Majority of high school seniors don't think smoking pot regularly is a big deal

Majority of high school seniors don't think smoking pot regularly is a big deal

More than 60 percent of American high school seniors do not think regular marijuana use is harmful, a new survey conducted by the National Institutes of Health's Monitoring the Future project finds.

That figure is up from 55 percent in 2012 and considerably higher than rates from the past two decades.

The survey also found 6.5 percent of 12th-graders smoke marijuana daily, up from 6 percent in 2003 and 2.4 percent in 1993.

It also showed that marijuana use increases with age.

Nearly a quarter (23 percent) of the seniors say they smoked marijuana in the month before the survey, and just over 36 percent say they smoked it during the past year.

Among 10th-graders, 4 percent say they use marijuana daily, 18 percent within the past month and 30 percent in the past year.

More than 12 percent of eighth-graders say they used marijuana in the past year, the survey found.

By contrast, use of alcohol and cigarettes among teens continues to steadily decline.

"These increases in marijuana use over the past few years are a serious setback in our nation’s efforts to raise a healthy generation of young people,” Gil Kerlikowske, director of National Drug Control Policy, said in a statement.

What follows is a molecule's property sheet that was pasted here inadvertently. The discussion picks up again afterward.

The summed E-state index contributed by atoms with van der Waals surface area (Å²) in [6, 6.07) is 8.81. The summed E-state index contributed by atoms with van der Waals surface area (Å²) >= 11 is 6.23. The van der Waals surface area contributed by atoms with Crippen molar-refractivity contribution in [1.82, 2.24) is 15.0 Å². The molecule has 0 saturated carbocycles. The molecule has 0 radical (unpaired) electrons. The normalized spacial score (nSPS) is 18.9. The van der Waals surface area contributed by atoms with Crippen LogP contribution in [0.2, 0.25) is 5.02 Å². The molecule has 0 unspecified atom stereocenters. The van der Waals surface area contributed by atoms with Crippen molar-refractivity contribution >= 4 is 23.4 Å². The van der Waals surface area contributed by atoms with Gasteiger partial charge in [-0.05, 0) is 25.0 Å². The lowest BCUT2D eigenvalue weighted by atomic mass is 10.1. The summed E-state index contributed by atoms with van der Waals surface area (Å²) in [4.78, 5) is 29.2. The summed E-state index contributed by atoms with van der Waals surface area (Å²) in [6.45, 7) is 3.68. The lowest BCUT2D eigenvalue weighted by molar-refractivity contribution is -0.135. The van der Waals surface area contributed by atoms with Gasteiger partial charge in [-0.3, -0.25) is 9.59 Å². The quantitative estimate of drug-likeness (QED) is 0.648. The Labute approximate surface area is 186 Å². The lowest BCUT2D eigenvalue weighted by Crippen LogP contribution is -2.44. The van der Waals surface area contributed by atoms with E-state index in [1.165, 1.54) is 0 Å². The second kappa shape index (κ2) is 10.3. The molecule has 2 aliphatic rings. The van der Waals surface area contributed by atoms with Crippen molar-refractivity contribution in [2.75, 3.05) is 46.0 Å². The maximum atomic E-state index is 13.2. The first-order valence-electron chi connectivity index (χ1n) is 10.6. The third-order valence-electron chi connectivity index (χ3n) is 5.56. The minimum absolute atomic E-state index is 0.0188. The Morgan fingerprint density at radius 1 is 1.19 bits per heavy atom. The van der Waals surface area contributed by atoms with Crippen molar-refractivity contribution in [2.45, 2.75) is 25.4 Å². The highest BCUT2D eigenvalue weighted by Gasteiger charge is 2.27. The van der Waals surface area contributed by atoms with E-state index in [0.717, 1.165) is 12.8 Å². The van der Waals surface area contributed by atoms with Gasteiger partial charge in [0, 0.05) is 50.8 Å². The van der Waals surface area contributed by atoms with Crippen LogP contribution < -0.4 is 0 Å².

Researchers say the results are also troubling because pot has gotten stronger over the years.

“This is not just an issue of increased daily use,” National Institute on Drug Abuse director Nora D. Volkow said in announcing the findings. “It is important to remember that over the past two decades, levels of THC — the main psychoactive ingredient in marijuana — have gone up a great deal, from 3.75 percent in 1995 to an average of 15 percent in today’s marijuana cigarettes. Daily use today can have stronger effects on a developing teen brain than it did 10 or 20 years ago.”

Marijuana legalization advocates quickly called on the institute to study whether regulating marijuana like alcohol and cigarettes could produce similar reductions in use among teens.

"The results suggest that regulating alcohol and cigarettes is successfully reducing teen use, whereas marijuana prohibition has been unsuccessful," Mason Tvert, director of the Marijuana Policy Project, said in a statement. "At the very least, this data should inspire NIDA to examine the possibility that regulating marijuana like alcohol and cigarettes could be a more effective approach than the current system."

For anti-drug advocates, there was at least some good news: The survey showed decreases in abuse of pain relievers and synthetic drugs among teens.

Just 2.3 percent of seniors admitted they abuse Ritalin, while abuse of the pain reliever Vicodin (5.3 percent) was down more than 50 percent from 2003. The use of synthetic marijuana dropped to 7.9 percent among high school seniors from 11.3 percent last year.

And the use of bath salts is "at or under 1 percent in all three grades."

Abuse of Adderal, however, remains high, with 7.4 percent of seniors reporting taking it for nonmedical reasons in the past year.